Now, back to that list…
We’ve just signed off our next feature film. I say signed off, we’ll probably still tinker with it until the last minute. But Amber is done.
It’s been a long journey only in the sense that feature films always are. From the start to end of the process is usually about two years and it has been in Amber‘s case.
The film was shot in April 2011; pick ups were in May 2012 and final pick ups November 2012. This is mainly because it was a leisurely shoot and we didn’t intend to release it until we were done with it. The middle needed to be longer; it needed an opening credits sequence and so forth, and we learned this over the course of putting it all together from the improvised material.
We had no intention of rushing Amber to deadline as we had to with CrimeFighters; Amber is a small, personal film made on even less of a budget.
Even soon, when we release the film to festivals, the film will only ever be 99.9% complete in our minds, as we could tinker with it for years, but one way or another now we are done, and the sense of immense satisfaction has led, as it does, to thinking about why we make films. After all, it is a lot of planning, wrestling something into reality, enduring the weather, poverty, self-doubt, obscurity and all the other lovely things that come with the self-created job of indie filmmaker.
Yet somehow we keep doing it. And finishing a feature highlights why. It’s easy to get caught up in the business side of it all: YouTube view counts and Facebook fan numbers and Twitter followers – and the modern filmmaker has to be aware of the importance of doing all this – but amid the often obsessive focus on all these things, it’s easy to forget that they are not the work itself. It’s a little distracting sometimes, which is why finishing a film is a wonderful feeling.
A film’s marketing is not the film; neither is the ‘making of’ or anything we say about it: the film is the film. This sounds obvious but it’s something we ourselves need to remember with some regularity. Amber is about people, their lives and frustrations and seemingly small and petty trials & tribulations. It comes from somewhere we’ve all been. Yes, it only cost a couple of grand but everyone involved is proud of it and can’t wait to get it into festivals and to the viewing public, so hopefully they can also experience the joy of involving themselves in a film.
That time is nearly upon us and we intend to enjoy whatever it brings. A friend of mine who’s just had a baby said recently, ‘I imagine finishing a film is like giving birth; you forget all the bad stuff.’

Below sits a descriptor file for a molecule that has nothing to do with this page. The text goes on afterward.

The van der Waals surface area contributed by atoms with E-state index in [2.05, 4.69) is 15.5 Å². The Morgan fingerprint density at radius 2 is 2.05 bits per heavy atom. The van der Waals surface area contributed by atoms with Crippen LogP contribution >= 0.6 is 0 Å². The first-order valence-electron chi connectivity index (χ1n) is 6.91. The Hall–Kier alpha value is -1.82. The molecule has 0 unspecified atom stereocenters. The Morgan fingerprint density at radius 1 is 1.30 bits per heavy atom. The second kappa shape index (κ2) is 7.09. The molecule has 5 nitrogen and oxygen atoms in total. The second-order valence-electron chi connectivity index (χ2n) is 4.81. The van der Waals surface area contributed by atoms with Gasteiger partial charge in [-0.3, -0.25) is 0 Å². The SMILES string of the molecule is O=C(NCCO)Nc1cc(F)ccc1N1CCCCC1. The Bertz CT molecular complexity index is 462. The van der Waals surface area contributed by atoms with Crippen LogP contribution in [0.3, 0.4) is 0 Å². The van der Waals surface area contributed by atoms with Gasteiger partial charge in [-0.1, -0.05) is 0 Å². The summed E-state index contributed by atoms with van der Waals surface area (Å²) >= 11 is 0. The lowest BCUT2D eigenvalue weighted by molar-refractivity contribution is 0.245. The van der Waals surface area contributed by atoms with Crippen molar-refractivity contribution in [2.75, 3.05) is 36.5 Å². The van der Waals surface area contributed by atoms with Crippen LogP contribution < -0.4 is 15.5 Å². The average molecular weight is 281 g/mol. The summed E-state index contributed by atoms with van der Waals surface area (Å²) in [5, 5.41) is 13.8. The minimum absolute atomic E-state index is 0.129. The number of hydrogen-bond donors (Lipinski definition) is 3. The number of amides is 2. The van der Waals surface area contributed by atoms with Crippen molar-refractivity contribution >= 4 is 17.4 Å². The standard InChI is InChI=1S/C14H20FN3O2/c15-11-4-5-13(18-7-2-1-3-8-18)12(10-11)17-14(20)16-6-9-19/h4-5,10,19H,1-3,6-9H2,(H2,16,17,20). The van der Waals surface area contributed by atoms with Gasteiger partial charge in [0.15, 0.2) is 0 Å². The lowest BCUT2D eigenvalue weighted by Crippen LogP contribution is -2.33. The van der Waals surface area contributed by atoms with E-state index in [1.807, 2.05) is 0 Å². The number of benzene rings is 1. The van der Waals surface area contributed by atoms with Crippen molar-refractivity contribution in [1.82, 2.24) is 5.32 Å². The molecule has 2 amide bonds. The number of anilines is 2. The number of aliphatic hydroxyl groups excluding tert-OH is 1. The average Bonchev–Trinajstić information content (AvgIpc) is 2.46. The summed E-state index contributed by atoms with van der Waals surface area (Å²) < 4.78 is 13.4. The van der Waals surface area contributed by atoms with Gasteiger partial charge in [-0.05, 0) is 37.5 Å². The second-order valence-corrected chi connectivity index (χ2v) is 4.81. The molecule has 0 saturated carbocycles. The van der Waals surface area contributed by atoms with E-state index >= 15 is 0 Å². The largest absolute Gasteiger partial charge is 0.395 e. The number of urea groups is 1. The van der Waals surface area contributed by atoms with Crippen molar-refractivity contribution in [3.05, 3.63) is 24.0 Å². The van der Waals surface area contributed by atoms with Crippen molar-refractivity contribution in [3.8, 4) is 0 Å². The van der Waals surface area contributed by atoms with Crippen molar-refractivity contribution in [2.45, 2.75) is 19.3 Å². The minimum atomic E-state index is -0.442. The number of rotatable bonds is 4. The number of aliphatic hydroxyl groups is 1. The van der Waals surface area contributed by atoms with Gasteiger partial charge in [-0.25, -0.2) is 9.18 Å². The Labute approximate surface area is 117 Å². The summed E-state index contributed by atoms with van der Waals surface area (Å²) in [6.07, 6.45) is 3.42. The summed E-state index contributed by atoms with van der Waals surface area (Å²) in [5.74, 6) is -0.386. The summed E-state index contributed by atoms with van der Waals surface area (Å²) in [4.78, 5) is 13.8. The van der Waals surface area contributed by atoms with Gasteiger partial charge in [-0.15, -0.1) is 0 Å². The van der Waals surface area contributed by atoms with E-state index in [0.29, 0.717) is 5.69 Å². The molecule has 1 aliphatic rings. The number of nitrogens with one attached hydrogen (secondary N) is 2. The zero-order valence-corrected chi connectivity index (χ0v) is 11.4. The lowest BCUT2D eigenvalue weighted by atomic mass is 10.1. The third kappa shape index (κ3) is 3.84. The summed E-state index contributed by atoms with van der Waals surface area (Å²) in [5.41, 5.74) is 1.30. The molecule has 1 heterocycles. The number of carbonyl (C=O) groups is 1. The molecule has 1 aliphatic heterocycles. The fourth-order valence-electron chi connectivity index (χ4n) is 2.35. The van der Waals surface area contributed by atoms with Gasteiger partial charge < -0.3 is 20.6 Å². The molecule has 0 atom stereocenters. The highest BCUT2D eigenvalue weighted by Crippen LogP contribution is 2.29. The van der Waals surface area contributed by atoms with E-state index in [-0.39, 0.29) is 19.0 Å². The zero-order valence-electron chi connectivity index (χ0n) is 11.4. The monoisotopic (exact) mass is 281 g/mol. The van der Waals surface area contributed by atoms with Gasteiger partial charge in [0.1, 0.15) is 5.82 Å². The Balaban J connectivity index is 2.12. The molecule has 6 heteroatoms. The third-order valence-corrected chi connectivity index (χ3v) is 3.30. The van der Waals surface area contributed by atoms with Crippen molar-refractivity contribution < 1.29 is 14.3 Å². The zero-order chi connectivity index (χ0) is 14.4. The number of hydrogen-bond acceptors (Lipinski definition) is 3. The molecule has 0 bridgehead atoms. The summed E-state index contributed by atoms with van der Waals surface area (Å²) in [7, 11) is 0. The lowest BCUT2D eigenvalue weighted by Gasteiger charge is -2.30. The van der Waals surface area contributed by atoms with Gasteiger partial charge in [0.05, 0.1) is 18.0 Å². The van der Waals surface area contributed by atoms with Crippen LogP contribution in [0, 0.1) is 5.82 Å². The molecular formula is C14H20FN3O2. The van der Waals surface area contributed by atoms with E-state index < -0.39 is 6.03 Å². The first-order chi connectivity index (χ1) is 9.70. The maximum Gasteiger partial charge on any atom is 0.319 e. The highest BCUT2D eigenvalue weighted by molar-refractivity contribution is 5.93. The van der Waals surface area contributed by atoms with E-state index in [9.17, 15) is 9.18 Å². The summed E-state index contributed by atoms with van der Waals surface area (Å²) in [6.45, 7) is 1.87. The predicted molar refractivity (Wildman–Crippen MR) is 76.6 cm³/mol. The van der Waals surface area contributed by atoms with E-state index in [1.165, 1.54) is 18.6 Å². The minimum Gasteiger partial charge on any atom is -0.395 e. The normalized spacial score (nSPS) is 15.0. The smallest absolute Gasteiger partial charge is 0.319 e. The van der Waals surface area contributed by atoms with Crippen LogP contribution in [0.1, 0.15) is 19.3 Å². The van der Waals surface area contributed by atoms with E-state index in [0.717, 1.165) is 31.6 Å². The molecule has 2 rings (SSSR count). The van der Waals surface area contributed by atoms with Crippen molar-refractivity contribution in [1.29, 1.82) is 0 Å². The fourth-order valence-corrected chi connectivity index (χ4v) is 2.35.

Not knowing what it’s like to have a baby – and I’ll probably never know unless science does something terrifying in the next 20 years or so – I’ll just have to appreciate the metaphor.
Despite the fact that I can be a snarky depressive, it has been remarked by fellow filmmakers over the years that I am rather a cheerful soul. One guy even said I had a ‘Mickey Mouse’ cheerfulness about life. He meant it as a backhanded compliment, I think, because cheerfulness don’t pay the bills, do it.
His veiled point was that I am an optimist. Because when you’re depressive, being anything other than optimistic is a fatal wander down the wrong country lane, if truth be told. But we live and learn. Those close to me will know that the main thing I enjoy moaning and being negative about is negative moaners. After years of being like that myself in my twenties, I’m totally allergic to it now.
Look, a pretty picture I took today. Very keen to see Spring this year… Anyway…
Filmmaking. Optimism and filmmaking, that’s what this blog is about. When we at MilesTone semi-seriously decided to start making films, a few years ago, we had the lofty goal of making one feature and showing it to our mates at the local cinema. Afterwards, I don’t know what we expected to happen but we knew it wouldn’t be a Robert Rodriguez-style storming of Hollywood.
That myth, the ‘I’ll make a feature when I’m 23 (or at least 26 like what Orson Welles did with that Kane film) and it’ll get shown in a major festival and I’ll be off on my film career’ is a persistent one; both ridiculously ambitious and unlikely AND YET strangely more possible now that anyone can make a film. But I’ll come to that.
The main reason it’s unlikely is because MOST filmmakers (and I’m excluding Spielberg, Lucas, Tarantino, Edgar Wright and Rodriguez) aren’t born knowing what they want to do or how to do it, and it takes them a long time to learn how filmmaking works, and more importantly HOW NOT TO SUCK AT IT. I wasn’t an early bloomer in that regard and I of course envy those who are.
Most people’s early efforts are something like this but less hilarious (and this has ended up making Tommy Wiseau a bit of cash, so you never know):
But an important thing I’ve learned is that slow progress, rather than attempting to be some kind of teenage genius (which again I wasn’t), is probably a good approach for most filmmakers; learning technique at the same time as you’re learning about marketing and that kind of stuff.